Influence of Eye Gaze on Spoken Word Processing: An ERP Study With Infants

Authors


  • We are grateful to the infants and their families who participated, and to the Universitätsfrauenklinik and the Klinikum St. Georg in Leipzig for assistance with infants’ recruitment. E.P. was funded by a Humboldt Research Fellowship and by a grant from Calabria Region, Italy. Many thanks to Tobias Grossmann, Thomas C. Gunter, Stefanie Hoehl, and Maren Schmidt-Kassow for comments and suggestions, and to Anna Andreas, Daniela Danz, Maria Poessel, Maria Schmidt, and Irka Wetzig for testing.

concerning this article should be addressed to Eugenio Parise, Cognitive Development Center, Central European University, Hattyú utca 14, 1015 Budapest, Hungary. Electronic mail may be sent to eugenioparise@tiscali.it.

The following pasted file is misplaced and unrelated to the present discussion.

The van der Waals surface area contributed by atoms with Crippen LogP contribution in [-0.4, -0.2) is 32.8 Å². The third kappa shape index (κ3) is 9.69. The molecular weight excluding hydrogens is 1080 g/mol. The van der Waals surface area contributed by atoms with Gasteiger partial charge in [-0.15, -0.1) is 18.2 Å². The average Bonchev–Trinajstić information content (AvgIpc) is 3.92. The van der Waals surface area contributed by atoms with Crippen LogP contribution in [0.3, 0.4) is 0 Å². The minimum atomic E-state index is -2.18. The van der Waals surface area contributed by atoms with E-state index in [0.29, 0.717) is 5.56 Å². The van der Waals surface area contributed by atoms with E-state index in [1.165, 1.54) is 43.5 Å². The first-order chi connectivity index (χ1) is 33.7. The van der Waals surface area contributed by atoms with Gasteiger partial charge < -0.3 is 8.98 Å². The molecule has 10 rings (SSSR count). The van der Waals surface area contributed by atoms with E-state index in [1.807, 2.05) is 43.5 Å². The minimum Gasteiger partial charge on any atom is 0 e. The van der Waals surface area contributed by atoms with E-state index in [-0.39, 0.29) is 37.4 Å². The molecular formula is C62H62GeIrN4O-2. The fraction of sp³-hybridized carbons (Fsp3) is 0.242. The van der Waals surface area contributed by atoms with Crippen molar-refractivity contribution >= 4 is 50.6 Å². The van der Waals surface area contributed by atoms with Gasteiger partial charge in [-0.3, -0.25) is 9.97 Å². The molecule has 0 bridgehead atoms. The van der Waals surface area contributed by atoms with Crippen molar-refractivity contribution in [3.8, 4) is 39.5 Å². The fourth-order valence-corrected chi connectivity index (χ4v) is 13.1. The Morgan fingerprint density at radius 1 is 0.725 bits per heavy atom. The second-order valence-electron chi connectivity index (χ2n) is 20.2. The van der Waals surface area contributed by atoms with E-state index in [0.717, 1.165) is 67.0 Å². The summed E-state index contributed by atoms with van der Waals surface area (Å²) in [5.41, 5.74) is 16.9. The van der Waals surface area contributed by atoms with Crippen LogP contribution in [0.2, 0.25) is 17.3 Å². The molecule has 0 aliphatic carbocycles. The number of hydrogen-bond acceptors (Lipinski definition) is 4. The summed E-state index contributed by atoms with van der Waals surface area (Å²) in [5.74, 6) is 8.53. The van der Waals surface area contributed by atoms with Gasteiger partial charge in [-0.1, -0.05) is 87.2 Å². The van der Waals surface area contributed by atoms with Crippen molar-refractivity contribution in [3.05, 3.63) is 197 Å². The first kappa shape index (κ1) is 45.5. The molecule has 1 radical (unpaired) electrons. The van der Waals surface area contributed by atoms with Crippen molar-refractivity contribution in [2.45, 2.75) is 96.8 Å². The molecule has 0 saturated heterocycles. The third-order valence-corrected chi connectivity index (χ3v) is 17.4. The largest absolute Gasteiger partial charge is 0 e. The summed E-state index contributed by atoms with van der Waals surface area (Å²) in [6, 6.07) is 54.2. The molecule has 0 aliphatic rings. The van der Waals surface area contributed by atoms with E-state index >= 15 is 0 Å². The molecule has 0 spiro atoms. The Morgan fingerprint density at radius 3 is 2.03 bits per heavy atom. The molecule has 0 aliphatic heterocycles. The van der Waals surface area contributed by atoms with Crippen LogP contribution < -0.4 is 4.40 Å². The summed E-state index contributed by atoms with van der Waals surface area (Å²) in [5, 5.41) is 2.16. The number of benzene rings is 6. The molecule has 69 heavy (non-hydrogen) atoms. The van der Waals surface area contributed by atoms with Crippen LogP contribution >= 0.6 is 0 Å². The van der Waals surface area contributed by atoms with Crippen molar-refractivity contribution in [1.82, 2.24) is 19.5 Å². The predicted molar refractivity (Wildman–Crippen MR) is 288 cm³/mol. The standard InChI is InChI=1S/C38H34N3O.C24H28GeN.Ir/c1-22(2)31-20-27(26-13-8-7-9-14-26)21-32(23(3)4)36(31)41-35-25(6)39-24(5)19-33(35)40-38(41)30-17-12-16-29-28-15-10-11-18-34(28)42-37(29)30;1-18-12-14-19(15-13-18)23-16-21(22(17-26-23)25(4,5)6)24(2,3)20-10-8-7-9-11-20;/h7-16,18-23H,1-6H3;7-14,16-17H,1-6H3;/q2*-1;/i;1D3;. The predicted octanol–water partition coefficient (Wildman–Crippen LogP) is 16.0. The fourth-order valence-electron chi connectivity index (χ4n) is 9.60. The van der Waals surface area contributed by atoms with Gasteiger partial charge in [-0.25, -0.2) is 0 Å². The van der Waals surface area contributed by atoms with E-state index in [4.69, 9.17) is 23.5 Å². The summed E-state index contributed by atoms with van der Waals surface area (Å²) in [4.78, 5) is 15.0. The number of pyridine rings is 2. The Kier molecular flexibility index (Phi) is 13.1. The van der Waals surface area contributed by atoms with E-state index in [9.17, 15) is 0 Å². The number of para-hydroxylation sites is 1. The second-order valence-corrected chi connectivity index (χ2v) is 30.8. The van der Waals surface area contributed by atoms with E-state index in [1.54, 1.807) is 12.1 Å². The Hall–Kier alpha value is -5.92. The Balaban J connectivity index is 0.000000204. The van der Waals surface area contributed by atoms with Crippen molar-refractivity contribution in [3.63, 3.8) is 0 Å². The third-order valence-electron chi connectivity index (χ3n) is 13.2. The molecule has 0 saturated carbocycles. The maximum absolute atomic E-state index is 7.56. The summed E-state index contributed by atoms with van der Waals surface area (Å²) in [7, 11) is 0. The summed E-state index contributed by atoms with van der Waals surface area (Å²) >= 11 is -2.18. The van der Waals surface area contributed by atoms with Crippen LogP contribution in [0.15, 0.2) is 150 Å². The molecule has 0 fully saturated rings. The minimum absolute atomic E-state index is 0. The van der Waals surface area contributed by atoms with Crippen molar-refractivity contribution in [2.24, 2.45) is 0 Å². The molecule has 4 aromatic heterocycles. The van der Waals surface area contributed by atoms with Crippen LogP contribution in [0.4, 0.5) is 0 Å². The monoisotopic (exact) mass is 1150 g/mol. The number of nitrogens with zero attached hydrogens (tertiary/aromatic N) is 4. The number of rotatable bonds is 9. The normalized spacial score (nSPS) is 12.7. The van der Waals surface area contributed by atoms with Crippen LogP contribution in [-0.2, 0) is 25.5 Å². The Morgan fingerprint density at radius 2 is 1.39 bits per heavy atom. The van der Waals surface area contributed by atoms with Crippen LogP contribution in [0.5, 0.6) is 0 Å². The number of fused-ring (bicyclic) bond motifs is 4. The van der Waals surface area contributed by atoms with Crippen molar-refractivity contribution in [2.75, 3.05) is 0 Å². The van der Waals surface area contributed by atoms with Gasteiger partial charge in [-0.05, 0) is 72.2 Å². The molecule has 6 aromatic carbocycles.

Abstract

Eye gaze is an important communicative signal, both as mutual eye contact and as referential gaze to objects. To examine whether attention to speech versus nonspeech stimuli in 4- to 5-month-olds (= 15) varies as a function of eye gaze, event-related brain potentials were used. Faces with mutual or averted gaze were presented in combination with forward- or backward-spoken words. Infants rapidly processed gaze and spoken words in combination. A late Slow Wave suggests an interaction of the 2 factors, separating backward-spoken word + direct gaze from all other conditions. An additional experiment (= 15) extended the results to referential gaze. The current findings suggest that interactions between visual and auditory cues are present early in infancy.

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